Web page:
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Among these candidates of inferior fame, I am now to stand the judgment of the publick; and wish that I could confidently produce my commentary as equal to the encouragement which I have had the honour of receiving. Every work of this kind is by its nature deficient, and I should feel little solicitude about the sentence, were it to be pronounced only by the skilful and the
IT is observed of The Tempest, that its plan is regular: this the author of The Revital * thinks, what I think too, an accidental effect of the story, not intended or regarded by our author. But whatever might be Shakespeare’s intention in forming or adopting the plot, he has made it instrumental to the production of many characters diversified with boundless invention, and preserved with profound skill in nature, extensive knowledge of opinions, and accurate observation of life. In a single drama are here exhibited princes, courtiers, and sailors, all speaking in their real characters. There is the agency of airy spirits, and of an earthly goblin; the operations of magick, the tumults of a storm, the adventures of a desert island, the native effusion of untaught affection, the punishment of guilt, and the final happiness of the pair for whom our passions and reason are equally interested.
* Mr Heath, who wrote a revisal of Shakespeare's text, published in 8vo, circa 1760.
TWO GENTI.EMEN OF VERONA.
In this play there is a strange mixture of knowledge and ignorance, of care and negligence. The versification is often excellent, the allusions are learned and just; but the author conveys his heroes by sea from one inland town to another in the same country; he places the emperor at Milan, and sends his young men to attend him, but never mentions him more; he makes Protheus, after an interview with Silvia, say he has only seen her picture; and, if we may credit the old copies, he has, by mistaking places, left his scenery inextricable. The reason of all this confusion seems to be, that he took his story from a novel, which he sometimes followed, and sometimes forsook, sometimes remembered, and sometimes forgot.
That this play is rightly attributed to Shakespeare, I have little doubt. If it be taken from him, to whom shall it be given This question may be asked of all the disputed plays, except Titus Andronicus; and it will be found more credible, that Shakespeare might sometimes sink below his highest flights, than that any other should rise up to his lowest.
MERRY WIVES OF WHNDSOR.
Of this play there is a tradition preserved by Mr Rowe, that it was written at the command of queen Elizabeth, who was so delighted with the character of Falstaff, that she wished it to be diffused through more plays; but suspecting that it might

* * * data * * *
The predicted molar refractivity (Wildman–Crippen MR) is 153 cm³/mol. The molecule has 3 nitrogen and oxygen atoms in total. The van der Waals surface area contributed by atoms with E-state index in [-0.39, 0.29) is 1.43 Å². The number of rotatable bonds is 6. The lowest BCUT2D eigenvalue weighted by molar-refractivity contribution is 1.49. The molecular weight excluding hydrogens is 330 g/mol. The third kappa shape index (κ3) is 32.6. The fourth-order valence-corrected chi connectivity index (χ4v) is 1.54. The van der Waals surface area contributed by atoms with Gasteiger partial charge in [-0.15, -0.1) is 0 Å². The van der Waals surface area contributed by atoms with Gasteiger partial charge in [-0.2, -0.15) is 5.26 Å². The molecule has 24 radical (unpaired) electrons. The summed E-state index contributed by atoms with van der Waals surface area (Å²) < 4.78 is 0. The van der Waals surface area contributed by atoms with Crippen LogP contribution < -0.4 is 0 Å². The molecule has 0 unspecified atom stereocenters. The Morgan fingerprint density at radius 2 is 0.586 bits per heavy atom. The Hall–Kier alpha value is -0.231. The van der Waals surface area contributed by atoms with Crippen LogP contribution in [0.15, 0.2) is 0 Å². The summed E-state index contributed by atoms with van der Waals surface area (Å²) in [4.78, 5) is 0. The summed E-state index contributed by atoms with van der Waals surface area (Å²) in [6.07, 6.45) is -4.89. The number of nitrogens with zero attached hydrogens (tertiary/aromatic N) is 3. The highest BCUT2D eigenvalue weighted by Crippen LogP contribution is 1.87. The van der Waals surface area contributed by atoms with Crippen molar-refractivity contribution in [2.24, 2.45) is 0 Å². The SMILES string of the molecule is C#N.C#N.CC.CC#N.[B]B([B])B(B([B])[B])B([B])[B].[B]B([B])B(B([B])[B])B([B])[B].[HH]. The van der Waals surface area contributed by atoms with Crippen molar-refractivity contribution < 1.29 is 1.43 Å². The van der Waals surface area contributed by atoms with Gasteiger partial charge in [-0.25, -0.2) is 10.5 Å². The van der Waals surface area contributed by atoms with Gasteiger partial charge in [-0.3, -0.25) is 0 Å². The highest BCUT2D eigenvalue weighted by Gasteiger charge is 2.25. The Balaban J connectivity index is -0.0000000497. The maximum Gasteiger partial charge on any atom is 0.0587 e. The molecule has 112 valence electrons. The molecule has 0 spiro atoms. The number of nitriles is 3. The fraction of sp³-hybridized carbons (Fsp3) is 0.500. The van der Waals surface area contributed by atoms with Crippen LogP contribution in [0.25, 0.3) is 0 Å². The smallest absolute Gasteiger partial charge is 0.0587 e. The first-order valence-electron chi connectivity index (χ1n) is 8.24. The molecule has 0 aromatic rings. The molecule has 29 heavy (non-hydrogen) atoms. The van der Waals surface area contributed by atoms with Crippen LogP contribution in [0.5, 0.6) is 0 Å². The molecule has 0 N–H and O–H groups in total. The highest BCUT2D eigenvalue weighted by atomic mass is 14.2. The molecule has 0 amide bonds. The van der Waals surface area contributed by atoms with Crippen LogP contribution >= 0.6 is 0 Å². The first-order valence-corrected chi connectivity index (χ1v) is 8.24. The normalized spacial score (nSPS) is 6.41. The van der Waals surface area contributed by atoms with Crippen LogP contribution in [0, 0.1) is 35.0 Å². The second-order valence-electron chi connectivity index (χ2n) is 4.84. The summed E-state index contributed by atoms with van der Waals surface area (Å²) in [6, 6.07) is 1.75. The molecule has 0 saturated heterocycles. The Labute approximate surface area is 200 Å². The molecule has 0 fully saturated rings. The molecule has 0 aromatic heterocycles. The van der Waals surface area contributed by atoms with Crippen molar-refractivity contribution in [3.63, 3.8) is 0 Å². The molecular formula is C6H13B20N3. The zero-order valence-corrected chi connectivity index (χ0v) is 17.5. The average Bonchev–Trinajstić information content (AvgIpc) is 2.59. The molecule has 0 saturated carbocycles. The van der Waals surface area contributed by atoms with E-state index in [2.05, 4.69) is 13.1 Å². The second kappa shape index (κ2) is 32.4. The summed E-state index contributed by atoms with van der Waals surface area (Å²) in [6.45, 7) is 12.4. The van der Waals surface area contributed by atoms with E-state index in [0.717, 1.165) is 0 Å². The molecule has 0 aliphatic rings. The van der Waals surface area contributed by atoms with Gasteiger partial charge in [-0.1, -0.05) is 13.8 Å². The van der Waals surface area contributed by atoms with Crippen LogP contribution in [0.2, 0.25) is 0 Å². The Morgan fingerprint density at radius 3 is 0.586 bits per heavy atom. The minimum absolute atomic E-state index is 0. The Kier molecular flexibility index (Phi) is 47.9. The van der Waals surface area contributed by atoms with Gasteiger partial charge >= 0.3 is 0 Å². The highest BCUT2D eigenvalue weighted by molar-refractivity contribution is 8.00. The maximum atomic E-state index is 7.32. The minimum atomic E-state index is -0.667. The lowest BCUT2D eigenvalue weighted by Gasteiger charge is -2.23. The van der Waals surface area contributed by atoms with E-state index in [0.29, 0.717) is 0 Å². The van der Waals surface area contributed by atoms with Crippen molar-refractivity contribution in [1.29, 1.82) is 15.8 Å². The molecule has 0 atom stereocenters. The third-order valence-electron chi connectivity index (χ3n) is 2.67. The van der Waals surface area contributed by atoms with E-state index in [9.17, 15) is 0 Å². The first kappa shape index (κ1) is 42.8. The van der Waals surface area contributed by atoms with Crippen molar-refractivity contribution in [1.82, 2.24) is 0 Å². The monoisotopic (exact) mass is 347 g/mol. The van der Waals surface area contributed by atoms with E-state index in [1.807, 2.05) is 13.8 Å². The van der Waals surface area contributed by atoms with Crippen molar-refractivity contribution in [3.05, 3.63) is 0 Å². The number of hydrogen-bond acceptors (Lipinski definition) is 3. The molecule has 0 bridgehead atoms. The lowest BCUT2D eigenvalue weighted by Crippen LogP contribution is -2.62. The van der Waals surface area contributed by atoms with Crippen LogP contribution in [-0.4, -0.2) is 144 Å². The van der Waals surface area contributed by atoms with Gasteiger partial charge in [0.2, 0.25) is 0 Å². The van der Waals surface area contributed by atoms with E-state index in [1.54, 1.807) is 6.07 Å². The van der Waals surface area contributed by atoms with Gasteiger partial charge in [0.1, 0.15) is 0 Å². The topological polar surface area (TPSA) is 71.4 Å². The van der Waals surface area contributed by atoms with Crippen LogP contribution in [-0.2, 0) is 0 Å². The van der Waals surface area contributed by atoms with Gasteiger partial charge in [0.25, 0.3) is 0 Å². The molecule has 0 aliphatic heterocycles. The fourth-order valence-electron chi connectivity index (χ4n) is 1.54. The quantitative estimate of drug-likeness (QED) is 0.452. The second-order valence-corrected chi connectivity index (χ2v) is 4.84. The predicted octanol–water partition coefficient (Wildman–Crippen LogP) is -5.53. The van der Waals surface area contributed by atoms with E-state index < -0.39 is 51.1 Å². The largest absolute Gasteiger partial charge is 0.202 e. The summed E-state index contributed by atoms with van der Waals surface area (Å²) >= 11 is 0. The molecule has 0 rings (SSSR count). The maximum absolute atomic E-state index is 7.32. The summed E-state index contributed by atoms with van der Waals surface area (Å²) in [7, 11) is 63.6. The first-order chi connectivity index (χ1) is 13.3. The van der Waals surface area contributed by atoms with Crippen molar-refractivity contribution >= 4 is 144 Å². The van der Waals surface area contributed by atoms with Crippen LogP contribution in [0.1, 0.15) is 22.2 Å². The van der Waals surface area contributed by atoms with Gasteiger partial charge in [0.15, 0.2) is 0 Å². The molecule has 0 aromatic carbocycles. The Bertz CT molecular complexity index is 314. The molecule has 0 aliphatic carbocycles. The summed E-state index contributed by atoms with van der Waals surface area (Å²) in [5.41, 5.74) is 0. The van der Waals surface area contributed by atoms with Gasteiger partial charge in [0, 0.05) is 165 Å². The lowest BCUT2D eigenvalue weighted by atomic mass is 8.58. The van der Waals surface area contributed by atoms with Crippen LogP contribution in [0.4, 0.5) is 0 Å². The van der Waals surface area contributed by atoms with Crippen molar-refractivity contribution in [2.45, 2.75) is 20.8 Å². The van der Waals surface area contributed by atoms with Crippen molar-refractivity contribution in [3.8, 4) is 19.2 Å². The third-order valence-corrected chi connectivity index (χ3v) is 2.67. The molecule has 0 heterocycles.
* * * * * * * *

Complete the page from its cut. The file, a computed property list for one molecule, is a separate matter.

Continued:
pall by continued uniformity, directed the poet to diversify his manner, by shewing him in love. No task is harder than that of writing to the ideas ofanother. Shakespeareknew what the queen, if the storybe true, seems not to have known, that by any real passion oftenderness, the selfishcraft, the careless jollity, and the lazy luxury of Falstaff must have suffered so much abatement, that little of his former cast would haveremained. Falstaffcould notlove, but by ceasing to be Falstaff. He could only counterfeit love, and his professions could be prompted, not by the hope of pleasure, but of money. Thus the poet approached as near as he could to the workenjoined him; yet having perhaps in the former plays completed his own idea, seems not to have been able to give Falstaff all his former power of entertainment. This comedy is remarkable for the variety and numberof the personages, who exhibitmore characters appropriated and discriminated, than perhaps can be found in any other play. Whether Shakespeare was the first that produced upon the English stage the effect of language distorted and depraved by provincial or foreign pronunciation, I cannot certainly decide. This mode of forming ridiculous characters can conferpraise only on him who originally discovered it, for it requires not much of eitherwit or judgment: its success must be derived almost wholly from the player, but its power in a skilful mouth, even he that despises it, is unable to resist. The conduct of this drama is deficient; the action begins and ends often before the conclusion, and the different parts might change places without inconvenience; but its general power, that powerby
which all works of genius shall finally be tried, is such, that perhaps it never yet had reader or spectator, who did not think it too soon at an end.
MEASURE FOR MEASURE.
There is perhaps not one of Shakespeare's plays more darkened than this, by the peculiarities of its author, and the unskilfulness of its editors, by distortions of phrase, or negligence of transcription. . The novel of Giraldi Cynthio, from which Shakespeare is supposed to have borrowed this fable, may be read in Shakespeare Illustrated, elegantly translated, with remarks, which will assist the enquirer to discover how much absurdity Shakespeare has admitted or avoided.
I cannot but suspect that some other had new modelled the novel of Cynthio, or written a story which in some particulars resembled it, and that Cynthio was not the author whom Shakespeare immediately
followed. The emperor in Cynthio is named Max
imine; the duke, in Shakespeare’s enumeration of the persons of the drama, is called Pincentio. This appears a very slight remark; but since the duke has no name in the play, nor is ever mentioned but by histitle, why should he be called Pincentio among the persons, but because the name was copied from the story, and placed superfluously at the head of the list by the mere habit of transcription? It is therefore likely that there was then a story of Pincentio duke of Vienna, different from that of Maximine emperor of the Romans.
Of this play the light or comick part is very natural and pleasing, but the grave scenes, if a few